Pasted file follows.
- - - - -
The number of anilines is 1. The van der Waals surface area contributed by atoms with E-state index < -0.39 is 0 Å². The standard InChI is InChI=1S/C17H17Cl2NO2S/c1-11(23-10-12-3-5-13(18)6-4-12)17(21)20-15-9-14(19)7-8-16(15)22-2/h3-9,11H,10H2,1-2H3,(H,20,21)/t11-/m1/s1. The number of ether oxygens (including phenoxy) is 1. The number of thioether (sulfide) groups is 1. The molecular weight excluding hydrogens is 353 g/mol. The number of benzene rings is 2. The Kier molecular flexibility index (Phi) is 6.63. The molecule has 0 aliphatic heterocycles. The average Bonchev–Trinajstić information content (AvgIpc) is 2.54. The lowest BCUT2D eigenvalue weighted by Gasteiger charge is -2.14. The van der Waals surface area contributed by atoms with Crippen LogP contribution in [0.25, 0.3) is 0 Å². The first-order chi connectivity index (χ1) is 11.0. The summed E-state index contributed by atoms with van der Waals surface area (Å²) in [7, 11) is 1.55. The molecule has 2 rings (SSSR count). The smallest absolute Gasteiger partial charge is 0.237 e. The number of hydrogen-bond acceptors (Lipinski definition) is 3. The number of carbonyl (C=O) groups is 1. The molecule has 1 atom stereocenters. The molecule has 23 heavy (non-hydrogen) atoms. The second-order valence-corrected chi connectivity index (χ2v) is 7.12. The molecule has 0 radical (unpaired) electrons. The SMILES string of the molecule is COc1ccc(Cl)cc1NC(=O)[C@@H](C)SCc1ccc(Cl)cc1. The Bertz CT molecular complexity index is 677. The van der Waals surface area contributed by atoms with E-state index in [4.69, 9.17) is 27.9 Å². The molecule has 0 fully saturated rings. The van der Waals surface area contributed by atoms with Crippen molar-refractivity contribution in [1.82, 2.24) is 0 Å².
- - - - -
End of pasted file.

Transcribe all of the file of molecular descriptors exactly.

The number of anilines is 1. The van der Waals surface area contributed by atoms with E-state index < -0.39 is 0 Å². The standard InChI is InChI=1S/C17H17Cl2NO2S/c1-11(23-10-12-3-5-13(18)6-4-12)17(21)20-15-9-14(19)7-8-16(15)22-2/h3-9,11H,10H2,1-2H3,(H,20,21)/t11-/m1/s1. The number of ether oxygens (including phenoxy) is 1. The number of thioether (sulfide) groups is 1. The molecular weight excluding hydrogens is 353 g/mol. The number of benzene rings is 2. The Kier molecular flexibility index (Phi) is 6.63. The molecule has 0 aliphatic heterocycles. The average Bonchev–Trinajstić information content (AvgIpc) is 2.54. The lowest BCUT2D eigenvalue weighted by Gasteiger charge is -2.14. The van der Waals surface area contributed by atoms with Crippen LogP contribution in [0.25, 0.3) is 0 Å². The first-order chi connectivity index (χ1) is 11.0. The summed E-state index contributed by atoms with van der Waals surface area (Å²) in [7, 11) is 1.55. The molecule has 2 rings (SSSR count). The smallest absolute Gasteiger partial charge is 0.237 e. The number of hydrogen-bond acceptors (Lipinski definition) is 3. The number of carbonyl (C=O) groups is 1. The molecule has 1 atom stereocenters. The molecule has 23 heavy (non-hydrogen) atoms. The second-order valence-corrected chi connectivity index (χ2v) is 7.12. The molecule has 0 radical (unpaired) electrons. The SMILES string of the molecule is COc1ccc(Cl)cc1NC(=O)[C@@H](C)SCc1ccc(Cl)cc1. The Bertz CT molecular complexity index is 677. The van der Waals surface area contributed by atoms with E-state index in [4.69, 9.17) is 27.9 Å². The molecule has 0 fully saturated rings. The van der Waals surface area contributed by atoms with Crippen molar-refractivity contribution in [1.82, 2.24) is 0 Å².